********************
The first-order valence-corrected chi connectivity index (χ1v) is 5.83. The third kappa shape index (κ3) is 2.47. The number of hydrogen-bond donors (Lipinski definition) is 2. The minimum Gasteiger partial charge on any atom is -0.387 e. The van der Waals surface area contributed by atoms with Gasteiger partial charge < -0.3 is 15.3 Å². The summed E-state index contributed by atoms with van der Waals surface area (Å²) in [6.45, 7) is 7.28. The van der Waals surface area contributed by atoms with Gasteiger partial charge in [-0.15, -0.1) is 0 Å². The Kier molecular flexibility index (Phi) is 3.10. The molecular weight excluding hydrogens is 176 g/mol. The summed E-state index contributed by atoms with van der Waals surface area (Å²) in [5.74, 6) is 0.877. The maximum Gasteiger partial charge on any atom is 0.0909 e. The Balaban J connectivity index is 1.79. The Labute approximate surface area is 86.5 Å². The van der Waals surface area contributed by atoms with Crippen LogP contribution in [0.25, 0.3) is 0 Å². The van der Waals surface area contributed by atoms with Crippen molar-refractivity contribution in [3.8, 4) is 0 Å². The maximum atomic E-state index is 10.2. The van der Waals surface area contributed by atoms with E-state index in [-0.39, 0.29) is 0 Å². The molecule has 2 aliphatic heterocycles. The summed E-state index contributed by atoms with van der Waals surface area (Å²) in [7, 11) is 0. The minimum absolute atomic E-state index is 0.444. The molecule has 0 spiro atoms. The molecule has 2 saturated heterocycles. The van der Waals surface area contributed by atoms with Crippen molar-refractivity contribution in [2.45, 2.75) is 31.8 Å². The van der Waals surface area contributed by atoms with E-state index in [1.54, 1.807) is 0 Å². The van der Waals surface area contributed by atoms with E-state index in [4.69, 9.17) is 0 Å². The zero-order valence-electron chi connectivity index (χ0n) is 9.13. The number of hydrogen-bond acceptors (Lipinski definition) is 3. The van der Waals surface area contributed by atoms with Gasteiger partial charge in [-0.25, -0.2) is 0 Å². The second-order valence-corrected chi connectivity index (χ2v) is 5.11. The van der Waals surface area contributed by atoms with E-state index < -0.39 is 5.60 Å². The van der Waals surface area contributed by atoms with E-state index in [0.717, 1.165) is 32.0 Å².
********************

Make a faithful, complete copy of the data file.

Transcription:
The first-order valence-corrected chi connectivity index (χ1v) is 5.83. The third kappa shape index (κ3) is 2.47. The number of hydrogen-bond donors (Lipinski definition) is 2. The minimum Gasteiger partial charge on any atom is -0.387 e. The van der Waals surface area contributed by atoms with Gasteiger partial charge < -0.3 is 15.3 Å². The summed E-state index contributed by atoms with van der Waals surface area (Å²) in [6.45, 7) is 7.28. The van der Waals surface area contributed by atoms with Gasteiger partial charge in [-0.15, -0.1) is 0 Å². The Kier molecular flexibility index (Phi) is 3.10. The molecular weight excluding hydrogens is 176 g/mol. The summed E-state index contributed by atoms with van der Waals surface area (Å²) in [5.74, 6) is 0.877. The maximum Gasteiger partial charge on any atom is 0.0909 e. The Balaban J connectivity index is 1.79. The Labute approximate surface area is 86.5 Å². The van der Waals surface area contributed by atoms with Crippen LogP contribution in [0.25, 0.3) is 0 Å². The van der Waals surface area contributed by atoms with Crippen molar-refractivity contribution in [3.8, 4) is 0 Å². The maximum atomic E-state index is 10.2. The van der Waals surface area contributed by atoms with E-state index in [-0.39, 0.29) is 0 Å². The molecule has 2 aliphatic heterocycles. The summed E-state index contributed by atoms with van der Waals surface area (Å²) in [7, 11) is 0. The minimum absolute atomic E-state index is 0.444. The molecule has 0 spiro atoms. The molecule has 2 saturated heterocycles. The van der Waals surface area contributed by atoms with Crippen molar-refractivity contribution in [2.45, 2.75) is 31.8 Å². The van der Waals surface area contributed by atoms with E-state index in [1.54, 1.807) is 0 Å². The van der Waals surface area contributed by atoms with E-state index in [4.69, 9.17) is 0 Å². The zero-order valence-electron chi connectivity index (χ0n) is 9.13. The number of hydrogen-bond acceptors (Lipinski definition) is 3. The van der Waals surface area contributed by atoms with Gasteiger partial charge in [-0.25, -0.2) is 0 Å². The second-order valence-corrected chi connectivity index (χ2v) is 5.11. The van der Waals surface area contributed by atoms with E-state index < -0.39 is 5.60 Å². The van der Waals surface area contributed by atoms with E-state index in [0.717, 1.165) is 32.0 Å².